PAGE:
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Know that the wealth of the poet's thought Is sweet to win, but bitter to keep.
- Ballad of the Poet's Thought.
IN SEPTEMBER. This windy, bright September afternoon
My heart is wide awake, yet full of dreams.
The air, alive with hushed confusion, teems With scent of grain-fields, and a mystic rune, Foreboding of the fall of Summer soon,
Keeps swelling and subsiding; till there seems
O'er all the world of valleys, hills, and streams, Only the wind's inexplicable tune. My heart is full of dreams, yet wide awake. I lie and watch the topmost tossing boughs
Of tall elms, pale against the vaulted blue; But even now some yellowing branches shake, Some hue of death the living green endows:
If beauty fies, fain would I vanish too.
Breather of honeyed breath upon my face!
Teller of balmy tales! Weaver of dreams!
Sweet conjurer of palpitating gleams And peopled shadows trooping into place
In purple streams Between the drooped lid and the drowsy eye!
Moth-winged seducer, dusky-soft and brown, Of bubble gifts and bodiless minstrelsy
Lavish enough! Of rest the restful crown! At whose behest are closed the lips that sigh, And weary heads lie down.
Ode to Drowsi hood,
A BREATHING TIME. Here is a breathing time, and rest for a little season. Here have I drained deep draughts out of the
springs of life. Here, as of old, while still unacquainted with toil
and faintness, Stretched are my veins with strength, fearless my
heart and at peace. I have come back from the crowd, the blinding
strife and the tumult, Pain, and the shadow of pain, sorrow in silence en
dured; Fighting, at last I have fallen, and sought the
breast of the Mother,Quite cast down I have crept close to the broad
sweet earth. Lo, out of failure triumph! Renewed the waver
ing courage, Tense the unstrung nerves, steadfast the faltering
knees! Weary no more, nor faint, nor grieved at heart,
nor despairing, Hushed in the earth's green lap, lulled to slumber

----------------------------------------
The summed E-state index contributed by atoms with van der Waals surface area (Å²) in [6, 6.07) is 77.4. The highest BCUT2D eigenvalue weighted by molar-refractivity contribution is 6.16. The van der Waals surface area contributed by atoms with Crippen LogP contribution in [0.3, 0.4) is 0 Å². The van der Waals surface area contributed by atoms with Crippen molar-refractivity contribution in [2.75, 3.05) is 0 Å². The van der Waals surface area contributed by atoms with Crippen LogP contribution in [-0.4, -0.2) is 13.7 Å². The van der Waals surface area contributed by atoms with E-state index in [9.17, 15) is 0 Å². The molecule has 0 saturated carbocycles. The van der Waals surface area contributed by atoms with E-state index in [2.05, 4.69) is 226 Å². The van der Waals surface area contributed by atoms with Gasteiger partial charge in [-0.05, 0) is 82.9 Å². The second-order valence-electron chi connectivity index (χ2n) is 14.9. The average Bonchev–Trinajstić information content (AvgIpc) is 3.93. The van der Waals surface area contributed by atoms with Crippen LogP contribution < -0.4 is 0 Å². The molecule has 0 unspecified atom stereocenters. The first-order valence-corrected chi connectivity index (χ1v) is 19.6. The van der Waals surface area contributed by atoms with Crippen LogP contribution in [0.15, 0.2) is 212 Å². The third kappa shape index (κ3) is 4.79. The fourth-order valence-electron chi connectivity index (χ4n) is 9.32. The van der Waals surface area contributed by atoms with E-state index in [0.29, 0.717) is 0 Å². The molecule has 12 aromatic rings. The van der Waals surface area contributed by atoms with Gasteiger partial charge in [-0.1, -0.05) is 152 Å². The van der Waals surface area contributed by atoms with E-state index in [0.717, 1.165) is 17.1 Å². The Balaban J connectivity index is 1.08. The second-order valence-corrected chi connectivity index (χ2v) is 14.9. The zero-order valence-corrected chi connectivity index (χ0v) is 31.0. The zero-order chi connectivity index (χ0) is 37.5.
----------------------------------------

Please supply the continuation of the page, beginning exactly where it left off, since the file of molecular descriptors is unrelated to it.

O Child of Nations, giant-limbed,
Who stand'st among the nations now
With unanointed brow,-
The trust in greatness not thine own?
To front the world alone!
Achieve thy destiny, seize thy fame -
A nation's franchise, nation's name? The Saxon force, the Celtic fire,
These are thy manhood's heritage! Why rest with babes and slaves ? Seek higher The place of race and age.
The solitude's evading harmony
- Ibid. POETRY. Oh, poets bewailing your hapless lot, That ye may not in Nature your whole heart
Summers and summers have come, and gone with
the flight of the swallow; Sunshine and thunder have been, storm, and win
ter, and frost; Many and many a sorrow has all but died from
remembrance, Many a dream of joy fall’n in the shadow of
pain. Hands of chance and change have marred, or
moulded, or broken, Busy with spirit or flesh, all I most have adored; Even the bosom of Earth is strewn with heavier
shadows, Only in these green hills, aslant to the sea, no change!
The Tantramar Revisited.
Oh, might some patriot rise the gloom dispel,
WILLIAM CULLEN BRYANT.
TO AN EARLY PRIMROSE.
(Published in a volume at the age of seventeen, written some
years earlier.) Mild offspring of a dark and sullen sire! Whose modest form, so delicately fine,
Was nursed in whirling storms,
And cradled in the winds; Thee, when young Spring first questioned Winter's
sway, And dared the sturdy blusterer to the fight,
Thee on this bank he threw,
To mark his victory.
Unnoticed and alone,
Thy tender elegance. So virtue blooms, brought forth amid the storms Of chill adversity; in some lone walk
Of life she rears her head,
Obscure and unobserved;
And hardens her to bear
HENRY KIRKE WHITE.
(Published at the age of twelve.) O STILL, white face of perfect peace,
Untouched by passion, freed from pain! He, who ordained that work should cease,
Took to Himself the ripened grain. O noble face! your beauty bears
The glory that is wrung from pain,The high, celestial beauty wears
Of finished work, of ripened grain.
No lightest trace of grief or pain,-
DORA READ GOODALE,